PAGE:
The strong winds across the northern half of the region (especially Cumbria) have now subsided for the time being. However, there is plenty more weather in store for the region as we go through the weekend with persistent rain across Cumbria this afternoon, evening and overnight, strengthening winds again across much of the region this evening and overnight, very mild conditions initially then a sharp change to much colder weather tomorrow morning and finally the risk of snow showers and ice later tomorrow and overnight into Sunday morning, more especially for Cumbria.
I’ll deal with it by way of the various severe weather warnings now in force across the region.
1. Rain (Cumbria/Far N of Lancashire), Medium likelihood of Minor impacts, valid 1500 Friday to 0900 Saturday:
Heavy, prolonged rain has already set in across a good part of the Northwest, this will be most persistent across Cumbria and the far north of Lancashire where the above Yellow warning is in force, updated from yesterday. In association with the warning today’s Flood Guidance Statement has Cumbria and Lancashire on yellow (low) flood risk for today and tomorrow with a medium likelihood of minor impacts resulting from river and surface water excess. The rain elsewhere across the Northwest will be less persistent and generally lighter, especially this evening and overnight.
2. Strong winds (all areas but especially Cumbria and Lancashire), Medium likelihood of Minor impacts, valid 2100 Friday to 0800 Saturday:
W to SW winds will strengthen again this evening and overnight with yesterday’s warning having been extended appreciably further south to now include all areas N of a line approximately Southport to Altrincham. Even south of here into Cheshire winds may get gusty from time to time but the main strength will be focussed further to the north with gusts of 50 to 60mph possible and, in full exposure, 60 to 70mph, just as we saw last night across Cumbria. Such winds will be capable of causing disruption to HGVs, especially on exposed sections of the motorway network with a risk to power transmission as well as perhaps the less secure building structures and trees.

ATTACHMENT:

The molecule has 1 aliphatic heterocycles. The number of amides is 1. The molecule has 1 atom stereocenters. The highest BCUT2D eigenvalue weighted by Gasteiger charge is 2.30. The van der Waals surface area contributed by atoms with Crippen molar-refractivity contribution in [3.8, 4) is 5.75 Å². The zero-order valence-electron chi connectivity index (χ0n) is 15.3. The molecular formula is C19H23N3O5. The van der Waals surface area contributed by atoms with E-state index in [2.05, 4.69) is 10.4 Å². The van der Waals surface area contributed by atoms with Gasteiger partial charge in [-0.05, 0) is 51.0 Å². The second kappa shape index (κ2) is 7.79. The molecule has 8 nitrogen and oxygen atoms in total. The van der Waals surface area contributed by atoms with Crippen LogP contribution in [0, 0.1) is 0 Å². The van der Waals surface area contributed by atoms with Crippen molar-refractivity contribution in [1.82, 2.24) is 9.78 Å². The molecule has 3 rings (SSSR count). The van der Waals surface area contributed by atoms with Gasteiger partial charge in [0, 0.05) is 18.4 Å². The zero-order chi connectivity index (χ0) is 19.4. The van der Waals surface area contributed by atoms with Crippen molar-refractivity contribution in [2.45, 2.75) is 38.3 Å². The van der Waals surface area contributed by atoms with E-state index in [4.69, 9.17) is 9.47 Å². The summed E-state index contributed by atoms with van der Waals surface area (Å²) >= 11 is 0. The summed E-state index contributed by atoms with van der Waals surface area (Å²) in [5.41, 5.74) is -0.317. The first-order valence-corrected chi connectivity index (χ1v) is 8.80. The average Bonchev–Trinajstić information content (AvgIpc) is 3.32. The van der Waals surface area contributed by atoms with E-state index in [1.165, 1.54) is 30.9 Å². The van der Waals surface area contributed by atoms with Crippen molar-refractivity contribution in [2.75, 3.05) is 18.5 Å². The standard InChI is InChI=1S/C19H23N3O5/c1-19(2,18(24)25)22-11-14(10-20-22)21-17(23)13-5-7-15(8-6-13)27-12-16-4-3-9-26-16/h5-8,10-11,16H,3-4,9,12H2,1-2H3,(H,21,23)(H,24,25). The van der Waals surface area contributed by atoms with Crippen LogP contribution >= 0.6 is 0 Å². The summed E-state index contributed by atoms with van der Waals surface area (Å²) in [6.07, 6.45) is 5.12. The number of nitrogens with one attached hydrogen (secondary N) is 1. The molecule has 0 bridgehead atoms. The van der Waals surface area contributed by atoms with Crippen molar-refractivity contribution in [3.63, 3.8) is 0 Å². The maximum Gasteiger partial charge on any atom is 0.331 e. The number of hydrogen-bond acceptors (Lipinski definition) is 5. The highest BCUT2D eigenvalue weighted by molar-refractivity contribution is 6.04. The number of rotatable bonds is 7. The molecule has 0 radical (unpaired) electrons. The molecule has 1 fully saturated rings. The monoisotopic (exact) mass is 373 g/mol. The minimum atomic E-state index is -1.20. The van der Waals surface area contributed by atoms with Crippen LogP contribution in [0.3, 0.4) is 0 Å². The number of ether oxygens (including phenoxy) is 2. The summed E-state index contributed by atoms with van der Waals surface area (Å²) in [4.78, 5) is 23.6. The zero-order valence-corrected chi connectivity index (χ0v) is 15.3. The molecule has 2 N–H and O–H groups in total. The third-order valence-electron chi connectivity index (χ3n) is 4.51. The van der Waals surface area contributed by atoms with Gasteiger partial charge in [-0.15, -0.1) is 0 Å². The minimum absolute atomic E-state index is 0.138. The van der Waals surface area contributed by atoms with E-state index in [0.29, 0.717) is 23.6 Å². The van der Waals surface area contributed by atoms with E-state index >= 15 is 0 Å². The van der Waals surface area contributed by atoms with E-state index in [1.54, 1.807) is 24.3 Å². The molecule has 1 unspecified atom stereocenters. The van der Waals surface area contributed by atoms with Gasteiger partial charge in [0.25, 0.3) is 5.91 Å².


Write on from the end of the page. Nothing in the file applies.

Note that between approx 0400/0500 (Cumbria) and 0700/0800 (Cheshire) tomorrow morning, give or take an hour either side, a very well-marked cold front will make a SE’wards sweep through the region. Its passage is likely to be accompanied by a short period of heavy rain and very squally winds, best experienced whilst being tucked up in a nice warm bed with the curtains shut. After a very mild night temperatures will drop by several degrees in its wake.
3. Snow/ice (Cumbria/Lancashire/Greater Manchester), Medium likelihood of Minor impacts, valid 0600 Saturday to 1200 Sunday:
A much colder regime will follow for the remainder of Saturday and overnight into Sunday morning. With brisk W winds blowing it’ll feel decidedly chilly despite the welcome sunshine for many. The conundrum here is the extent of showers reaching the Northwest. Any that do will be wintry with hail, sleet and snow likely down to low levels. However, at this stage it looks as if the majority of any snow showers will be restricted to Cumbria and perhaps the far N of Lancashire where accumulations are possible, more especially (but not exclusively) over the higher level routes, ice here another potential hazard on Saturday night. In the brisk wind drifting may well become an issue. We have, however, extended the yellow warning for snow and ice further south to include the Lancashire and Greater Manchester Pennines, thus allowing for a few snow showers to make it into these areas and perhaps put down a covering by Sunday morning.
Through the course of Sunday the wintry risk will diminish as milder air filters across from the west and any sleet/snow showers revert back to rain.
That’s the situation as it currently stands. This unsettled phase looks likely to extend right through next week with a renewed (and perhaps more widespread) snow risk on Tuesday and the threat of renewed strong winds/rain Wednesday/Thursday.
Welcome to January as they say………………………
Further updates will be issued tomorrow if the situation changes.
Wishing you all a good afternoon,
Alan Goodman; Met Office Advisor (Civil Contingencies)